Transition Culture

An Evolving Exploration into the Head, Heart and Hands of Energy Descent

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8 Jun 2016

My Foreword for ‘Rising the Challenge: the Transition Movement and People of Faith’

coverHis Holiness the Dalai Lama, when asked about the differences between the world’s faiths, usually chooses instead to focus on what they have in common.  “The purpose of all the major religious traditions is not to construct big temples on the outside, but to create temples of goodness and compassion inside, in our hearts” he says. In 2004 I had my climate change dark night of the soul.  The urgency, the imperative nature of the scale of what we have to do, and the precariousness of what we could so easily lose, really landed within me.  It wasn’t a good place to be.  When I emerged from the other side, and began the process of piecing together what we now call Transition, one of the key questions for me was “what would a compassionate response to climate change look like?”

What would it look like, I wondered, if we saw climate change as a remarkable gift, as our opportunity to practice loving kindness on a vast scale, to design an approach that started at the community scale and went on to inspire a shift at all levels, which brought us closer together rather than driving us further apart?  It is this question of what a compassionate response could look like that has driven me since the Transition began.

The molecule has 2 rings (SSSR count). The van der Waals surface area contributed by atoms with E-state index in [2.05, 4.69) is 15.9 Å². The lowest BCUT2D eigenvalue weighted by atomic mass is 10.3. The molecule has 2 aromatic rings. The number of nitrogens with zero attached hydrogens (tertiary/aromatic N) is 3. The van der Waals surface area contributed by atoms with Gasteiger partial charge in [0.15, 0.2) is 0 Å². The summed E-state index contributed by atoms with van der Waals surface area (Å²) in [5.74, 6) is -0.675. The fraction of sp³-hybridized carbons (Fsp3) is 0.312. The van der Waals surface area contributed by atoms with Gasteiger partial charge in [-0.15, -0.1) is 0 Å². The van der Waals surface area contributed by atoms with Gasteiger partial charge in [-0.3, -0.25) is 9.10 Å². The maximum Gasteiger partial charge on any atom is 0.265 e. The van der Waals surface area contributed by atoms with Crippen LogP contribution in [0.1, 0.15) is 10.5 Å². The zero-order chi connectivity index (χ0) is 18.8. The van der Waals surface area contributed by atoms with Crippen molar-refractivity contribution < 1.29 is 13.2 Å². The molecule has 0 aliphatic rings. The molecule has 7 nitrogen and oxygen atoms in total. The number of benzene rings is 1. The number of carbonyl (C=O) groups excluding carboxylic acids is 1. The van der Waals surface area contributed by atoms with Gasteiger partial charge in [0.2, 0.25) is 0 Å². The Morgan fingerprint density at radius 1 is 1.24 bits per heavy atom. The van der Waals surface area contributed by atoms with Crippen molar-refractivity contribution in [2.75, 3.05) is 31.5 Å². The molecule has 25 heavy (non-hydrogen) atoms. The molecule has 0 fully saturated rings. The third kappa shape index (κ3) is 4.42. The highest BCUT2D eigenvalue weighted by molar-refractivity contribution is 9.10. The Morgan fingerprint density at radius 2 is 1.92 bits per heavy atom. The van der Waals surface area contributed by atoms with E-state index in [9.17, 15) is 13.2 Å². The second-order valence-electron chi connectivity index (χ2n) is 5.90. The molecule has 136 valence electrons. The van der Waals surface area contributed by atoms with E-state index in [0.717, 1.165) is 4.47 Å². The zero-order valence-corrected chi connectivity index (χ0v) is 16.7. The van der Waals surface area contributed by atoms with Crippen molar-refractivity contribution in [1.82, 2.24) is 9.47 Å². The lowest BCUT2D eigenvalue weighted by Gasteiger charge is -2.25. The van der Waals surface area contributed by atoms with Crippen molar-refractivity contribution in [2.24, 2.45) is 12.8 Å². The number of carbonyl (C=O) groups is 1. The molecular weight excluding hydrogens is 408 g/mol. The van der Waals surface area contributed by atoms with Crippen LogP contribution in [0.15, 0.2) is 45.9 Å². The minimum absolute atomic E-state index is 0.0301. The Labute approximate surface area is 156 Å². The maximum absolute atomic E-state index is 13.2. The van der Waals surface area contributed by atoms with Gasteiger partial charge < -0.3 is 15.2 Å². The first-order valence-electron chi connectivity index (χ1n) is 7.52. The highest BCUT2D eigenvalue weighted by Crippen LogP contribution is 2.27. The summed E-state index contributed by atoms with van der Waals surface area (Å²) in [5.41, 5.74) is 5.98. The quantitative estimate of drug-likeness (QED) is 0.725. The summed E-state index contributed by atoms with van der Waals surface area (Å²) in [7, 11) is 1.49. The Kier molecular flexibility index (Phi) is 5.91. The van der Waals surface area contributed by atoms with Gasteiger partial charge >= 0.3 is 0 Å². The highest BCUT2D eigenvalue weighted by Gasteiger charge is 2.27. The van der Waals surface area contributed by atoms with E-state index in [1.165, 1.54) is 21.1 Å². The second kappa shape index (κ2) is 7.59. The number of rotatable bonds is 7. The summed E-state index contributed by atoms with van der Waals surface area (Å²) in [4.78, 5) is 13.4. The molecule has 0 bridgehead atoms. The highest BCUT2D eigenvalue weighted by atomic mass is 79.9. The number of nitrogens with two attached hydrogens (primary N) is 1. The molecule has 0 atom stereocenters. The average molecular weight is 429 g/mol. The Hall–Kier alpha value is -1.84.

Here in the UK, sociologists talk about there being “an epidemic of loneliness”.  An epidemic of loneliness.  For the dysfunctional economists, planners and advisors who drive our economy ever onwards, that is considered an entirely acceptable side-effect of progress.  But we can already see in the projects and activities emerging through the Transition movement that it is perfectly possible to create an economy that makes us healthier, better-connected and happier.